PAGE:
Stanford v. Warden, FCC Coleman - USP II

Filing 3

ORDER dismissing the case without prejudice; directions to the Clerk. Signed by Judge Brian J. Davis on 1/6/2021. (KLC)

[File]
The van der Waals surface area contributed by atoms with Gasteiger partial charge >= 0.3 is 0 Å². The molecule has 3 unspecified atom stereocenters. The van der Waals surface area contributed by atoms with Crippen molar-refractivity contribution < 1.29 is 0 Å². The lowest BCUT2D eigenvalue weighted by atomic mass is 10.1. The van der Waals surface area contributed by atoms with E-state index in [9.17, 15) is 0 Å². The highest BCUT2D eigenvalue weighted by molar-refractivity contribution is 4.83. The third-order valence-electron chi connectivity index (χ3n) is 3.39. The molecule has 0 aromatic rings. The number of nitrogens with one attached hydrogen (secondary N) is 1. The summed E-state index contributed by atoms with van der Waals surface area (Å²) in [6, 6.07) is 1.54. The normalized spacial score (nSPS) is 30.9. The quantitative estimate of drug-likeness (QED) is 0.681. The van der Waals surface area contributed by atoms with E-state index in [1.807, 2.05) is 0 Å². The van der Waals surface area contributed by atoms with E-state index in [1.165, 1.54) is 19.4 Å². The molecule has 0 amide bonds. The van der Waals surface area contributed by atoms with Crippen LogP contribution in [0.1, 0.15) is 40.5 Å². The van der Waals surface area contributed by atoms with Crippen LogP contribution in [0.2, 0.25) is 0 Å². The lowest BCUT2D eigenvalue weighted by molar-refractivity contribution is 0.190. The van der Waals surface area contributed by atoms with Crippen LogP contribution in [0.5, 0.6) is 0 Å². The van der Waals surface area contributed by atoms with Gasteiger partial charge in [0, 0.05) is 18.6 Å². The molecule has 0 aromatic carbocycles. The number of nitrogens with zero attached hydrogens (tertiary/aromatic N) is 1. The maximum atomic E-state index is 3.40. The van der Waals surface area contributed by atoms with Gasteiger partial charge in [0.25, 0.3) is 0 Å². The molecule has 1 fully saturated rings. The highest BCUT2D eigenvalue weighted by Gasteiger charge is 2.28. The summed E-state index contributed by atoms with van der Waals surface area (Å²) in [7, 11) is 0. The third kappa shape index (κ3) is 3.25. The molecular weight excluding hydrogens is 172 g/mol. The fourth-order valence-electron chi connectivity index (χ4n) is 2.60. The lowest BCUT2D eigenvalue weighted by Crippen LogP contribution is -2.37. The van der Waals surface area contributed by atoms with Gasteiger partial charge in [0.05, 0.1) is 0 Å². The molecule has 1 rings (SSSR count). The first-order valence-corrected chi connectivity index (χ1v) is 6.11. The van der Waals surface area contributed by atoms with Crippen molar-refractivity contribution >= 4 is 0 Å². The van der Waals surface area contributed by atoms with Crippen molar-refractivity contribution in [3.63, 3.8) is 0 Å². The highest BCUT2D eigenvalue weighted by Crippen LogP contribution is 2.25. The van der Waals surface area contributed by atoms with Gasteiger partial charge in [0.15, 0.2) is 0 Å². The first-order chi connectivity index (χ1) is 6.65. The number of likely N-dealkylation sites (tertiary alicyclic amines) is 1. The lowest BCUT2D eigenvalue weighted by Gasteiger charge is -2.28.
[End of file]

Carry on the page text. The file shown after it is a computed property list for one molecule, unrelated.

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Case 5:20-cv-00621-BJD-PRL Document 3 Filed 01/06/21 Page 1 of 4 PageID 27 UNITED STATES DISTRICT COURT MIDDLE DISTRICT OF FLORIDA OCALA DIVISION ROBERT ALLEN STANFORD, Petitioner, v. Case No: 5:20-cv-621-Oc-39PRL WARDEN, FCC COLEMEN – USP II, Respondent. ___________________________________ ORDER OF DISMISSAL WITHOUT PREJUDICE Petitioner, an inmate of the federal correctional system proceeding pro se, initiated this action by filing a Petition for Writ of Habeas Corpus Under 28 U.S.C. § 2241 (Doc. 1; Petition). Petitioner challenges the validity of his 2012 conviction or sentence imposed by the United States District Court for the Southern District of Texas, Houston Division. See Petition at 2. Petitioner discloses that he has already filed a motion under 28 U.S.C. § 2255 challenging this conviction. Id. at 3. The sentencing court denied his petition. Id. Petitioner seeks to invoke this Court’s jurisdiction under § 2255’s saving clause.1 Id. at 9. Notably, this is the second time Petitioner has filed a petition under § 2241 in this Court challenging his 2012 conviction. See Case No. 5:20-cv-332Oc-38PRL. The Court dismissed Petitioner’s first § 2241 petition sua sponte for lack of jurisdiction. 1 Case 5:20-cv-00621-BJD-PRL Document 3 Filed 01/06/21 Page 2 of 4 PageID 28 As relief, he asks the Court to vacate his unlawful conviction and sentence. Id. at 7. A motion to vacate under § 2255 is the “exclusive mechanism for a federal prisoner to seek collateral relief unless he can satisfy the ‘saving clause.’” McCarthan v. Dir. of Goodwill Indus.-Suncoast, Inc., 851 F.3d 1076, 1079, 1081 (11th Cir. 2017) (“Congress gives a federal prisoner one opportunity to move to vacate his sentence.”). The saving clause is triggered only when a prisoner’s remedy under § 2255 is “inadequate or ineffective to test the legality of his detention.” See § 2255(e). The Eleventh Circuit now makes clear that only in three narrow circumstances is a remedy under § 2255 “inadequate or ineffective to test the legality” of a petitioner’s detention: (1) when raising claims challenging the execution of the sentence, such as the deprivation of good-time credits or parole determinations; (2) when the sentencing court is unavailable, such as when the sentencing court itself has been dissolved; or (3) when practical considerations, such as multiple sentencing courts, might prevent a petitioner from filing a motion to vacate. Bernard v. FCC Coleman Warden, 686 F. App’x 730, 730-31 (11th Cir. 2017) (citing McCarthan, 851 F.3d at 1092-93). If a petitioner could have brought his claims in a § 2255 motion, the remedy is adequate and effective even if those claims would have been foreclosed by binding precedent. McCarthan, 851 F.3d 2 Case 5:20-cv-00621-BJD-PRL Document 3 Filed 01/06/21 Page 3 of 4 PageID 29 at 1086, 1090 (noting the “motion to vacate provided an adequate remedy” because the petitioner had the opportunity to raise the argument previously). Petitioner is not entitled to proceed under § 2241 because the limited circumstances under which § 2255’s saving clause applies are not present here. For example, Petitioner does not challenge the execution of his sentence, and the single sentencing court remains available. See Bernard, 686 F. App’x at 730-31. Petitioner attempts to avoid McCarthan’s limitations by arguing he is actually innocent, having been convicted of a “non-existent offense.” See Petition at 10. Petitioner’s argument is foreclosed by McCarthan, which overruled the case law upon which Petitioner relies. Accordingly, it is ORDERED: 1. This case is DISMISSED without prejudice. 2. The Clerk of Court shall enter judgment dismissing this case without prejudice, terminate any pending motions, and close this case. DONE AND ORDERED at Jacksonville, Florida, this 6th day of January 2021. 3 Case 5:20-cv-00621-BJD-PRL Document 3 Filed 01/06/21 Page 4 of 4 PageID 30 Jax-6 c: Robert Allen Stanford 4

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